Smucker’s Aims to Gain Share From Coffee Shop QSRs With at-Home Alternatives

Smuckers, earnings, coffee, QSR

As consumers look for more affordable alternatives to their day-to-day small luxuries, The J.M. Smucker Company is stepping up its at-home coffee offerings, providing lower-priced alternatives to coffee shops.

In prepared remarks accompanying the food and beverage manufacturer’s first-quarter earnings release Tuesday (Aug. 29), Mark Smucker, the company’s president, CEO and chair of the board, noted that the shift toward at-home coffee consumption seen during 2020 has continued, with 70% of “all coffee drinking occasions” now at home. 

Now, the company is targeting coffee categories such as cold brew, which consumers typically turn to coffee quick-service restaurants (QSRs) for, offering a similarly low-effort option for a lower price point than ordering from a coffeeshop chain.

“Coffee [cold brew] concentrate is highly convenient for consumers, as it requires no brewing equipment, and allows for easy customization of the strength of coffee,” Smucker said. “We look forward to bringing more no-brew innovation to the at-home market, as we continue to make investments and explore opportunities in the fast-growing liquid and cold coffee segments.”

Certainly, consumers want lower-priced options for occasions where they would otherwise turn to restaurants.

Data from PYMNTS’ survey of more than 1,200 restaurant customers in March for the “Connected Dining” series revealed that between 70% and 80% of diners — depending on the generation — have been eating at home more often in response to rising prices.

Plus, additional research for the survey found that just 58% of consumers made restaurant purchases in June, down 9 percentage points from May — the steepest decline since last November.

This decline comes as restaurant prices continue to creep upward. Consumer Price Index (CPI) data from the U.S. Bureau of Labor Statistics (BLS) showed that year-over-year restaurant inflation amounted to 7.1% in July, almost twice the grocery inflation rate, and prices have increased every month so far this year.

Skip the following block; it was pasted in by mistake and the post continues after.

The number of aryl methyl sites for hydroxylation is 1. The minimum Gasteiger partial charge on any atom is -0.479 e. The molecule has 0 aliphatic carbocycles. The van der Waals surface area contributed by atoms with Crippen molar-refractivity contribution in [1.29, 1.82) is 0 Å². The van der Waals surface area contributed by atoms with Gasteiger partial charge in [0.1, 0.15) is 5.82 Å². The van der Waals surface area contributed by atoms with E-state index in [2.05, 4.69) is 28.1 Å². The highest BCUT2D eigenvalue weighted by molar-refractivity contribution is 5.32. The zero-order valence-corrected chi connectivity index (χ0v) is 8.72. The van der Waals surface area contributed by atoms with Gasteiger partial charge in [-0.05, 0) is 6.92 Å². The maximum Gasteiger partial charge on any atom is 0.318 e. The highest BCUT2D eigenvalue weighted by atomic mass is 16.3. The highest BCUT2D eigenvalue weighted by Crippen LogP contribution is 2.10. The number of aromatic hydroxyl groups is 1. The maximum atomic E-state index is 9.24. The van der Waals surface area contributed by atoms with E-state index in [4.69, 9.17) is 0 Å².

Plus, consumers are increasingly willing to spend a little extra on coffee for at-home consumption. Discussing Smucker’s Dunkin’-branded at-home coffee products, Mark Smucker noted that “the recent premium category trade-down dynamic has moderated.” 

Meanwhile, coffee shop chains are singing a different tune. Starbucks CEO Laxman Narasimhan shared on the QSR giant’s earnings call earlier this month that the company is seeing consumers spending less time at home.

“The customer is becoming more on the go, and … we’re clearly benefiting from more from customers on the go,” Narasimhan said.

That said, leading coffeeshop QSR chains are inserting their brands into consumers at-home coffee routines where possible. Starbucks has a wide variety of different packaged coffee products, ranging from ground coffees to ready-to-drink beverages. McDonald’s has its McCafé at Home line. Tim Hortons recently announced its consumer-packaged goods (CPG) business’s entry the U.S. market with the launch of cold brew concentrate.

Additionally, many are looking for ways to make their in-restaurant products more affordable to price-concerned consumers. Panera Bread has its Unlimited Sip Club, which offers a free beverage every two hours for a flat $10.99 monthly fee, and Pret A Manger recently announced that it will expand its monthly coffee subscription service to the United States and France.